A single unplanned outage or cyberattack can lead to significant data loss and impact most of a business’s operations. IBM found that the average cost of a data breach in the U.S. reached $9.44 million per incident in 2022. Between inefficient data recovery and lost data assets, one breach can spell disaster for a company. 

RPOs protect organizations from this outcome by:

  • Setting the minimal backup schedule frequency

  • Revealing how much data you can lose without causing major damage to your business

  • Determining how far back the IT team should deploy recovery strategies without exceeding the RTO

  • Improving your business continuity plan

  • Protecting essential systems and apps your business needs to operate

  • Determining your service-level agreement after a disruption

The cost of data losses

What Is Zero RPO?

Data with a zero RPO refers to information your organization can’t lose for even a second without grave repercussions. This is important for businesses in the financial or healthcare sector that handle transactions or medical data. Maintaining zero RPO takes constant protection and real-time replication to ensure no information gets lost. 

How to Define RPOs 

Your data update frequency plays a role in defining your RPO for cybersecurity risk management. A high update frequency ensures that restored files reflect their most up-to-date version. Frequently updated files will have a shorter RPO that can come down to mere minutes. On the other hand, files that go extended periods without updates can have a longer RPO of up to 24 hours. 

Well-set RPOs build a foundation for your business continuity strategy. Ideally, they should create optimal data loss targets for different business units and programs. These targets depend on internal and external factors shaping the value of your data. RPO-setting considers factors such as:

  • Your industry: Companies operating in a field that handles sensitive information like medical or financial data will require shorter RPOs. 

  • The way you store data: Whether you store data in physical appliances, the cloud, or off-site storage impacts how quickly you can retrieve it after a service disruption.

  • Maintaining compliance: Many compliance frameworks have their own guidelines and requirements for data loss prevention and disaster recovery. 

  • Financial tolerance: When gauging your loss tolerance, weigh the cost of your RPO against financial losses from poor data recovery. While a short RPO takes investment, it can save you money in the long run. 

RPO factors

Common RPO Intervals 

Setting the right RPO interval for each system or business unit takes careful planning. Each interval should reflect the importance of a system within your organization. To help you make the best choice for data security, here are some common RPO intervals:

  • 0-1 hour: Certain critical business processes and systems can’t afford to lose more than an hour’s worth of data. High-volume, hard-to-recreate, dynamic data fits into this category. This may include patient info, bank transactions, and customer data. 

  • 1-4 hours: Valuable business data with a small margin for loss fits in this category. This semi-critical data may include file servers, customer chat logs, and CRM data.

  • 4-12 hours: Business units that only update once a day or even less frequently fall in here. Marketing info, sales data, and operational information may fall under this category. 

  • 13+: Important but not critical business data can get by with an RPO of 24 hours or more. Purchase departments that buy goods each month, HR teams, and teams monitoring inventory rarely need updates at shorter intervals.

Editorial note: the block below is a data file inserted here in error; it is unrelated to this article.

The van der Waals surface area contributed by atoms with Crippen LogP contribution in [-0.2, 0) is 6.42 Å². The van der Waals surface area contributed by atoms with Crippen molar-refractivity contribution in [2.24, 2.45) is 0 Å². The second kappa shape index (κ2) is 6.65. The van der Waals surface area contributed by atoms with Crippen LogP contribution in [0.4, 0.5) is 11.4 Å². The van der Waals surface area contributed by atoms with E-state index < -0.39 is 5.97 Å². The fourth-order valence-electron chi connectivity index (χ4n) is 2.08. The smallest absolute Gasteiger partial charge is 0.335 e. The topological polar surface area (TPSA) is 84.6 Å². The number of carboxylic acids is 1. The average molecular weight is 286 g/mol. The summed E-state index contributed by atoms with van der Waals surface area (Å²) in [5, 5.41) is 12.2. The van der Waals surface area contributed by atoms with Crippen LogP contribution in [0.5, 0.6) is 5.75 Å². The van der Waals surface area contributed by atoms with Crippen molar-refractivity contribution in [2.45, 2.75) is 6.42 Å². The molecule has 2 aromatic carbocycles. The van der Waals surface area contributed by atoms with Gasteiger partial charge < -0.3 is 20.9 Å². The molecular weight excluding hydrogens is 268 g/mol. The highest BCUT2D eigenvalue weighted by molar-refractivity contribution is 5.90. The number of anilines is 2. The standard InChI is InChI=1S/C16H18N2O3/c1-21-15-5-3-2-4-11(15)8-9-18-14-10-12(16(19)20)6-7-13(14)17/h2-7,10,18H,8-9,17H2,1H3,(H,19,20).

What Is Failover?

Failover occurs when switching to your backup systems during maintenance or a disruption. You need to consider your RTO to build failover solutions that enable you to recover important systems and data quickly. For example, if you use a 15-minute RTO, your failover needs to kick in within that timeframe to meet that objective. 

Common failover techniques include:

  • Domain name system (DNS) services: DNS services guide traffic to an off-site server. However, a DNS service may come with time-to-live (TTL) delays or service degradation that increases recovery time. 

  • Physical hardware solutions: On-site hardware can reroute traffic to backup servers. While hardware solutions avoid latency issues, they need backup sites hosted in the same locations as main servers. As a result, power grid failure and natural disasters can affect your main and fallback server at once. 

  • On-edge services: Third parties can manage your failover off-site and seamlessly route traffic after a disruption. On-edge failover avoids TTL delays and additional costs from buying extra hardware. 

How Drata Can Help Maintain Protection for Your Business

No matter how prepared you are, some breaches and outages are impossible to avoid. So, when data losses occur, you need a plan to resume standard operations. Setting a realistic recovery point objective is key when introducing risk management plans. While constant vigilance will get you far, a reliable fallback plan will take you further. 

RPOs play a small role in your broader disaster response strategy. Alongside an attainable timeframe, you should consider legal compliance and industry standards to lower your risk level and protect your security, reputation, and financial health.

To help you prepare for the unexpected, Drata puts risk management on autopilot. Our platform enables you to develop treatment plans and even create risk-related tasks through our Jira integration. With the right automated tools, you can establish a custom end-to-end risk management solution to suit your organization’s needs.

Book a demo with our team to learn more today.

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Troy Fine
Troy Fine
Troy Fine is a 10-year auditor. His area of expertise focuses on building sound cybersecurity risk management programs that meet security compliance requirements. Troy is a CPA, CISA, CISSP, and CMMC Provisional Assessor. His areas of expertise include, GRC, SOC 2 audits, SOC 2+ examinations, CMMC, NIST 800-171, NIST 800-53, Sarbanes-Oxley Section 404 compliance, HITRUST, HIPAA, ISO 27001, and third-party risk management assessments.